Probably the biggest realization came during the first lecture, as John was talking about procedural and declarative memory, as well as the optimal period for language acquisition. It came to me quite suddenly that perhaps I am not a normal language learner. After all, I learned my first second language when I was five, in a total immersion environment. I have been at least intermediate in six languages, and find it fairly easy to pick up new ones mainly through input and trial and error. Very few people have this kind of background.
The problem is that I have made all sorts of assumptions about teaching and learning that are based on the possibly mistaken belief that my own experiences are generalizable -that I can teach my students as I would like to be taught and this will provide them with an optimal learning environment. If I am an outlier, however, this is unlikely to be ideal for my students. There will possibly be more effective ways of helping them learn and I will have to go back and examine literally everything I do once again with an open mind.
This seems fairly obvious when I write it here, but it seriously had not really occurred to me before.
Fortuitously, my beliefs about language learning are mainly a bias towards large amounts of input of the appropriate level, a desire to encourage my students to become self-directed and independent learners, and a tendency to believe that learners need to practice in order to improve (ie listen if they want to get better at listening, talk if they want to talk, and so on). I don’t think any of these are harmful.
The second, perhaps less revolutionary, but more specific breakthrough came from Ann’s presentation on flipping the classroom. Much like the Khan Academy, she is interested in ways teachers and learners can lever technology in order to do more outside the classroom, in turn allowing them to use their limited class time on more efficient or productive activities.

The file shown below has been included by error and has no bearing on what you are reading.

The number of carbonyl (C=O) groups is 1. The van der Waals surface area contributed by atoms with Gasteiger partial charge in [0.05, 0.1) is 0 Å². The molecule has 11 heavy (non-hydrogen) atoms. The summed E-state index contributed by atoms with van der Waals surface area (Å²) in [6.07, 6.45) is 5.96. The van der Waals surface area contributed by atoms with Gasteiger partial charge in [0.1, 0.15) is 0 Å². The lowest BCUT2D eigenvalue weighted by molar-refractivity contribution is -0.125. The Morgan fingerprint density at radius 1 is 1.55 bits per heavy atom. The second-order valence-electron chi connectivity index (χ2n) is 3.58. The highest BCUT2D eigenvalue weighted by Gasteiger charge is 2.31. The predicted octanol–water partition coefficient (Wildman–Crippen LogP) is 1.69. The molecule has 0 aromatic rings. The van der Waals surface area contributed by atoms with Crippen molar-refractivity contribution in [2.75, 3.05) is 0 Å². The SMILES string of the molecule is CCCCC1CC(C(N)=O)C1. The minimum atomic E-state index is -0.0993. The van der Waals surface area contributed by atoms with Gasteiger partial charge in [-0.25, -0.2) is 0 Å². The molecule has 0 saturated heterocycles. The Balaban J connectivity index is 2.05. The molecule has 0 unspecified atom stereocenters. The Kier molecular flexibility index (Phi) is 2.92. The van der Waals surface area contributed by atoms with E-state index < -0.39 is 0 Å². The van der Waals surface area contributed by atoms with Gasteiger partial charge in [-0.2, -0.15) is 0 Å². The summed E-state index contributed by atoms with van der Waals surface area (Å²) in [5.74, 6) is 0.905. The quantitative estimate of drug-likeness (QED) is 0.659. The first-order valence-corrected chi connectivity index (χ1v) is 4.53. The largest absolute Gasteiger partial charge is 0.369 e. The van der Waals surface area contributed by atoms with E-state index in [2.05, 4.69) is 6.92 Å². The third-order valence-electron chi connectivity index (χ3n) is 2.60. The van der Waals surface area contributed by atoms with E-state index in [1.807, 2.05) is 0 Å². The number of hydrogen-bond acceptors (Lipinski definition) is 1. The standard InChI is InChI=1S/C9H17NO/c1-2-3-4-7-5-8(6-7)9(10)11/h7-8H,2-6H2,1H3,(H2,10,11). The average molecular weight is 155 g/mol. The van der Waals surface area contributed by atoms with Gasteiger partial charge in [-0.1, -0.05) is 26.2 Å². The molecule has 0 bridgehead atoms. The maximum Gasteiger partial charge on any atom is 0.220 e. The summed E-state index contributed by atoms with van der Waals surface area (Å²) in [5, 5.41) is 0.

It’s a concept I have been very interested for a long time, as it ties in with my own beliefs about the best ways to learn a language.
Independent, self-directed learning is the only way students can possibly get the necessary amount of input and practice they will need to master English. The amount of time is several orders of magnitude larger than even the most specialized or intensive language course could provide. Using the power of the internet to facilitate this means that it is easier than ever for students to come into contact with foreign languages.
The only specifically new things for me in the presentation were several iPad/iPhone apps, but the real value came from the way I was reminded of various extremely promising ideas that I had meant to implement, but that had somehow ended up on the back burner.